Three-four Bahamian operators on the island, Mr Cove added, were having to compete with six foreign boats all thought to be unlicensed and enjoying lowering operating costs, a situation he described as “ridiculous”.
Mr Cove’s wife, Michelle, said Bimini appeared to be a “hot bed” for foreign ‘liveaboard’ dive operations to establish operations on land.
“They stock up at CostCo in the US, don’t pay a thing in the islands, have all foreign staff, use all our resources and leave,” she told Tribune Business.
Mrs Cove said the dive industry was, like the food retail and auto industries, “high gross revenues, low yield” on profit margin.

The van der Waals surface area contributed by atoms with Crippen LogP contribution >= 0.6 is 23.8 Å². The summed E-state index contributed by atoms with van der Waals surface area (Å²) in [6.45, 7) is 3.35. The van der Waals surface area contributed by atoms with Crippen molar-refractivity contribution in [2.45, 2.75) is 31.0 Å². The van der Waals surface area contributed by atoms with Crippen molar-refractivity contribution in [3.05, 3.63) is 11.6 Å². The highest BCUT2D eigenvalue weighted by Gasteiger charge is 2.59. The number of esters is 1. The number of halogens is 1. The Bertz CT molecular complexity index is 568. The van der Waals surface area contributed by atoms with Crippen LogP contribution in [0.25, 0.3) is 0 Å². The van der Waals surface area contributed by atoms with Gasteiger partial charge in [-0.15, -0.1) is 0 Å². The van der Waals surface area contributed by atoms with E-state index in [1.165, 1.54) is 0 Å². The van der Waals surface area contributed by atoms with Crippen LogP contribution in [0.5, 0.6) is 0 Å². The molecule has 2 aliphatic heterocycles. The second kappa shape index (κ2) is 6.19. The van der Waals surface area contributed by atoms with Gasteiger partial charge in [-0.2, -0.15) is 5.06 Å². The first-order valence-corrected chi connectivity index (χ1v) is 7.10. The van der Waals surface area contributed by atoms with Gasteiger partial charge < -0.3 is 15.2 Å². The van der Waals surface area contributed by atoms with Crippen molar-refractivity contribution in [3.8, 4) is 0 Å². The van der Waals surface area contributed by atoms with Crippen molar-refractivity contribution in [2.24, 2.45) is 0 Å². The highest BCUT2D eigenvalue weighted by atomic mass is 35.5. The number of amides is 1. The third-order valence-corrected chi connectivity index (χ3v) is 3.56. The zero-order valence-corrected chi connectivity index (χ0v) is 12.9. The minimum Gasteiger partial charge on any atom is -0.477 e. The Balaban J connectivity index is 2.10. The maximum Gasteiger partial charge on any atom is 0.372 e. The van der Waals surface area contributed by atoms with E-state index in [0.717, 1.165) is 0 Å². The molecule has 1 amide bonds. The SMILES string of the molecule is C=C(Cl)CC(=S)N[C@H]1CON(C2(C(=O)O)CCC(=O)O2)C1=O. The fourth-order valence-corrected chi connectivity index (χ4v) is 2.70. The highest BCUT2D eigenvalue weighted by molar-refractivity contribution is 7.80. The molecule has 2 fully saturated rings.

“I’m trying to figure out how we’re going to make it with VAT,” she said. “We developed a package, diving with all the add-ons, and still can’t compete with them [foreign operators] as their prices are so low. They don’t have any taxes.”
Mr Cove had last year told Tribune Business that if foreign operators were taxed on the same basis as their Bahamas-based counterparts, the Government would likely quadruple its annual tax take to $4 million.
Linking VAT’s impending implementation to the absence of an existing ‘level playing field’ in the dive industry, Mr Cove said the problems stemmed from the Foreign Charter Yacht Act (1991 Boat Registration Act, Chapter 277).
This had been designed to attract mega yachts to base themselves in the Bahamas and run charters from this nation, developing a lucrative new market for this nation.